The Stacks project

\begin{equation*} \DeclareMathOperator\Coim{Coim} \DeclareMathOperator\Coker{Coker} \DeclareMathOperator\Ext{Ext} \DeclareMathOperator\Hom{Hom} \DeclareMathOperator\Im{Im} \DeclareMathOperator\Ker{Ker} \DeclareMathOperator\Mor{Mor} \DeclareMathOperator\Ob{Ob} \DeclareMathOperator\Sh{Sh} \DeclareMathOperator\SheafExt{\mathcal{E}\mathit{xt}} \DeclareMathOperator\SheafHom{\mathcal{H}\mathit{om}} \DeclareMathOperator\Spec{Spec} \newcommand\colim{\mathop{\mathrm{colim}}\nolimits} \newcommand\lim{\mathop{\mathrm{lim}}\nolimits} \newcommand\Qcoh{\mathit{Qcoh}} \newcommand\Sch{\mathit{Sch}} \newcommand\QCohstack{\mathcal{QC}\!\mathit{oh}} \newcommand\Cohstack{\mathcal{C}\!\mathit{oh}} \newcommand\Spacesstack{\mathcal{S}\!\mathit{paces}} \newcommand\Quotfunctor{\mathrm{Quot}} \newcommand\Hilbfunctor{\mathrm{Hilb}} \newcommand\Curvesstack{\mathcal{C}\!\mathit{urves}} \newcommand\Polarizedstack{\mathcal{P}\!\mathit{olarized}} \newcommand\Complexesstack{\mathcal{C}\!\mathit{omplexes}} \newcommand\Pic{\mathop{\mathrm{Pic}}\nolimits} \newcommand\Picardstack{\mathcal{P}\!\mathit{ic}} \newcommand\Picardfunctor{\mathrm{Pic}} \newcommand\Deformationcategory{\mathcal{D}\!\mathit{ef}} \end{equation*}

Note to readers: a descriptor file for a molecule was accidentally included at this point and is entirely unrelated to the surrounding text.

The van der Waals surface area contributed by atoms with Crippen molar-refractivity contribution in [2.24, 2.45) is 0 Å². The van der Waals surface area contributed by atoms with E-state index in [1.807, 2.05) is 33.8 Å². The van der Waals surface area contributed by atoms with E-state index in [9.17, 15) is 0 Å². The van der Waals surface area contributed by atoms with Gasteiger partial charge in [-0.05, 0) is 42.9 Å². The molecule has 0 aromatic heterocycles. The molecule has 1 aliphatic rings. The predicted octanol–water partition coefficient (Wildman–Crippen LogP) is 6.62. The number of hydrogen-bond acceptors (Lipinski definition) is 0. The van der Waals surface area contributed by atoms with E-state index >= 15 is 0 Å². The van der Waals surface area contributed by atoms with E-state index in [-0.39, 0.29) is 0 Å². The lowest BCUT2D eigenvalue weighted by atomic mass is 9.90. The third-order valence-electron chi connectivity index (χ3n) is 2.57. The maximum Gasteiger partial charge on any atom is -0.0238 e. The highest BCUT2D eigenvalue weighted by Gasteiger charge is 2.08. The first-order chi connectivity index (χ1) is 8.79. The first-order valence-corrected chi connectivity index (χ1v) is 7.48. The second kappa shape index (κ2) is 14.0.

A product of ideals is an invertible module iff both factors are.

Lemma 10.119.16. Let $A$ be a ring. Let $I$ and $J$ be nonzero ideals of $A$ such that $IJ = (f)$ for some nonzerodivisor $f \in A$. Then $I$ and $J$ are finitely generated ideals and finitely locally free of rank $1$ as $A$-modules.

Proof. It suffices to show that $I$ and $J$ are finite locally free $A$-modules of rank $1$, see Lemma 10.77.2. To do this, write $f = \sum _{i = 1, \ldots , n} x_ i y_ i$ with $x_ i \in I$ and $y_ i \in J$. We can also write $x_ i y_ i = a_ i f$ for some $a_ i \in A$. Since $f$ is a nonzerodivisor we see that $\sum a_ i = 1$. Thus it suffices to show that each $I_{a_ i}$ and $J_{a_ i}$ is free of rank $1$ over $A_{a_ i}$. After replacing $A$ by $A_{a_ i}$ we conclude that $f = xy$ for some $x \in I$ and $y \in J$. Note that both $x$ and $y$ are nonzerodivisors. We claim that $I = (x)$ and $J = (y)$ which finishes the proof. Namely, if $x' \in I$, then $x'y = af = axy$ for some $a \in A$. Hence $x' = ax$ and we win. $\square$


Comments (1)

Comment #3586 by slogan_bot on

Suggested slogan: A product of ideals is a divisor iff each factor is.

(Also: one could improve the statement according to the slogan, only assuming that is locally free of rank .)

There are also:

  • 7 comment(s) on Section 10.119: Factorization

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